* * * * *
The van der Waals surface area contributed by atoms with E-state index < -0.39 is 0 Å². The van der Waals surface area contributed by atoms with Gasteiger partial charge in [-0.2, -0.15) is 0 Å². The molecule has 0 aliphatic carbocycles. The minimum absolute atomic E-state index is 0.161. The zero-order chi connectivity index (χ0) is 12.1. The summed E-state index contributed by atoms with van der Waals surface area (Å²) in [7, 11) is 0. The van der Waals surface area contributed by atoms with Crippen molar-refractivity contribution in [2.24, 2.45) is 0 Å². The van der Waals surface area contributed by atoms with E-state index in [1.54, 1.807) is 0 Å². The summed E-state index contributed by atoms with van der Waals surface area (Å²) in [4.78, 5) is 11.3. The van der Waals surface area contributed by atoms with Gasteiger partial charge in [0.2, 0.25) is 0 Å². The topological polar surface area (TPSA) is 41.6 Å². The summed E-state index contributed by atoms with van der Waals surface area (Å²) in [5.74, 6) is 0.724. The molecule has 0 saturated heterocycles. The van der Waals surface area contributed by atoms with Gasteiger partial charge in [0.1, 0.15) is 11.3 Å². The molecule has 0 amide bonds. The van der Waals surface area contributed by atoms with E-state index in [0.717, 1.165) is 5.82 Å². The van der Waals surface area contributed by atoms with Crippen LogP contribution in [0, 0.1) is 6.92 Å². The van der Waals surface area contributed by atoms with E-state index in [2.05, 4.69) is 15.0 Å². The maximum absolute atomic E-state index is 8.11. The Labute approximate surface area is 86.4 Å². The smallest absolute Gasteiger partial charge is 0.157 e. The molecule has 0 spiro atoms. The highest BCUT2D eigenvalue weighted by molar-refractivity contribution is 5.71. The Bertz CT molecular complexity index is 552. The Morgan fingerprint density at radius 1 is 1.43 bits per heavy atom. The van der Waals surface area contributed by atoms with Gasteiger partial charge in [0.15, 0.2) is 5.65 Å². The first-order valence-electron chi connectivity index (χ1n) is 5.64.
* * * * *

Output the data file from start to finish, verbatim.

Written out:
The van der Waals surface area contributed by atoms with E-state index < -0.39 is 0 Å². The van der Waals surface area contributed by atoms with Gasteiger partial charge in [-0.2, -0.15) is 0 Å². The molecule has 0 aliphatic carbocycles. The minimum absolute atomic E-state index is 0.161. The zero-order chi connectivity index (χ0) is 12.1. The summed E-state index contributed by atoms with van der Waals surface area (Å²) in [7, 11) is 0. The van der Waals surface area contributed by atoms with Crippen molar-refractivity contribution in [2.24, 2.45) is 0 Å². The van der Waals surface area contributed by atoms with E-state index in [1.54, 1.807) is 0 Å². The summed E-state index contributed by atoms with van der Waals surface area (Å²) in [4.78, 5) is 11.3. The van der Waals surface area contributed by atoms with Gasteiger partial charge in [0.2, 0.25) is 0 Å². The topological polar surface area (TPSA) is 41.6 Å². The summed E-state index contributed by atoms with van der Waals surface area (Å²) in [5.74, 6) is 0.724. The molecule has 0 saturated heterocycles. The van der Waals surface area contributed by atoms with Gasteiger partial charge in [0.1, 0.15) is 11.3 Å². The molecule has 0 amide bonds. The van der Waals surface area contributed by atoms with E-state index in [0.717, 1.165) is 5.82 Å². The van der Waals surface area contributed by atoms with Crippen LogP contribution in [0, 0.1) is 6.92 Å². The van der Waals surface area contributed by atoms with E-state index in [2.05, 4.69) is 15.0 Å². The maximum absolute atomic E-state index is 8.11. The Labute approximate surface area is 86.4 Å². The smallest absolute Gasteiger partial charge is 0.157 e. The molecule has 0 spiro atoms. The highest BCUT2D eigenvalue weighted by molar-refractivity contribution is 5.71. The Bertz CT molecular complexity index is 552. The Morgan fingerprint density at radius 1 is 1.43 bits per heavy atom. The van der Waals surface area contributed by atoms with Gasteiger partial charge in [0.15, 0.2) is 5.65 Å². The first-order valence-electron chi connectivity index (χ1n) is 5.64.